1. Thank you.

  2. U Pal

    I read your article “the senselessness of xenophobia in Singapore” in MyPaper.
    just want to clarify:
    1) does PAP pay you to write?
    2) are you one of many propaganda channels of PAP?
    if your answers are no, please view things from a cause and effect to be fair to your fellow Singaporeans.
    Singaporeans are not xenophobic but Singaporeans have been conveniently blamed whenever the government policies failed or backfired.

    1. Typical zombie response. Everything is other people’s fault and other people is on the take.

    2. Soo……failure of govt policies and the convenient placement of blame = it’s okay to treat the people who aren’t actually behind the policies or the placement of blame like shit?

      Cos that’s what he’s calling out. He’s not saying it’s all on the citizens, but what, you hand you mind and civility over to the govt to determine how you as a person behave, is it?

    3. Nicodemus

      This article lacks one important element – Balance. I agree of the questions you posed for the writer.

  3. Very well said. Thank you.

  4. The insanity of new Singapore. This is not the Singapore I knew, I grew up in, that I worked my life for. I denounce this Singapore and wish it a short life, this aberration, this disgusting creature that should have been still born. Unworthy of the honest citizens that had build this fine nation.

  5. thank you for speaking up. enough of the xenophobic attitude. we are connected to the global stage. Such small mindedness is not allowed here!

  6. Howie

    Great points and wonderfully written. Thank you

  7. Hi Daniel. The thoughts in the last paragraph linking frustrations to the need for policy and structural change are sound – but it feels disconnected from the thoughts that precede it. You appear to conflate xenophobia/racism with anti-authority sentiments; yet the latter would seem a logical reaction if the issues are the result of the system put in place by the authorities. The current climate in Singapore does bear analysis and scrutiny, but a more vigorous thought process would have been welcome.

  8. Yubelle

    some Singaporeans I know can be friendly and nice people, but if at the worst, they can become very inconsiderate and hostile. I have few Singaporeans friends for 8 years and we still keep in touch with each other.

    From my personal experiences, when I said Singaporeans can be nice, there was this lady who work at Singapore Custom at Harbour front. She helped to reduce the amount of the tourists queuing up on the “All Passports” line by opening the line for “Singaporeans”. She did it to reduce the waiting time for the tourists. I felt grateful and purposely walking up to her just to say Thank You. She smiled back at me.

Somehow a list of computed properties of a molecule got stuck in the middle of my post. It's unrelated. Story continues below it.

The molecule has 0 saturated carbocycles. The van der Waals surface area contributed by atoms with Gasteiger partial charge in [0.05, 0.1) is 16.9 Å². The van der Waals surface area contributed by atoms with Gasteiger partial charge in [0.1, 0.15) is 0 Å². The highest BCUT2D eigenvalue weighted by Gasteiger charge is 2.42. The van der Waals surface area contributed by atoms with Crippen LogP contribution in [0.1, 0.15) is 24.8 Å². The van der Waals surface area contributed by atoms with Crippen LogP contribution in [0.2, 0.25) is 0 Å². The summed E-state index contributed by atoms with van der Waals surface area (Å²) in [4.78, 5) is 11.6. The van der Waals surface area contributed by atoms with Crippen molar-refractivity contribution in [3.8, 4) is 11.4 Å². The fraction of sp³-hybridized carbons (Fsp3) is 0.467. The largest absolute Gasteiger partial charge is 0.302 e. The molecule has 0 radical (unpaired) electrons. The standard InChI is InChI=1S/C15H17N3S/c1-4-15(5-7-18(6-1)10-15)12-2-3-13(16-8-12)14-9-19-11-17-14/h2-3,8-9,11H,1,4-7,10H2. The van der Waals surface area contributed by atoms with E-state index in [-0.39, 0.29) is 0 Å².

And when I said Singaporeans can be hostile and inconsiderate, I was on my way to Serangoon with my fiancee by taking the trains. We were sitting at the reserve seats, it wasn’t full at that time. Just few stops before we reach our destination, there was a mother with her prams and her baby on it, and another two kids. She looked at us and raised her voice: “Could you let the kids sit?!”.
    We startled by her loud voice and automatically sat up, the kids took over our seats and the mother said nothing. This happens just few days ago.

    Pardon me for my bad English.

  9. Can you make a comparison between Singapore and Hong Kong? How about Australians during the Asian immigration hay days? What are the common themes? Would you still conclude that this is peculiarly Singapore or something more humanly innate?

  10. Singaporeans have been racist from the start. As someone that has gone through primary school secondary school and NS in Singapore, it is obvious that the majority Chinese race are racist. We have tolerated and smiled while they make innocent silly comments on our religion/race/language. Welcome to our world, welcome to the minority.

  11. Hi Daniel,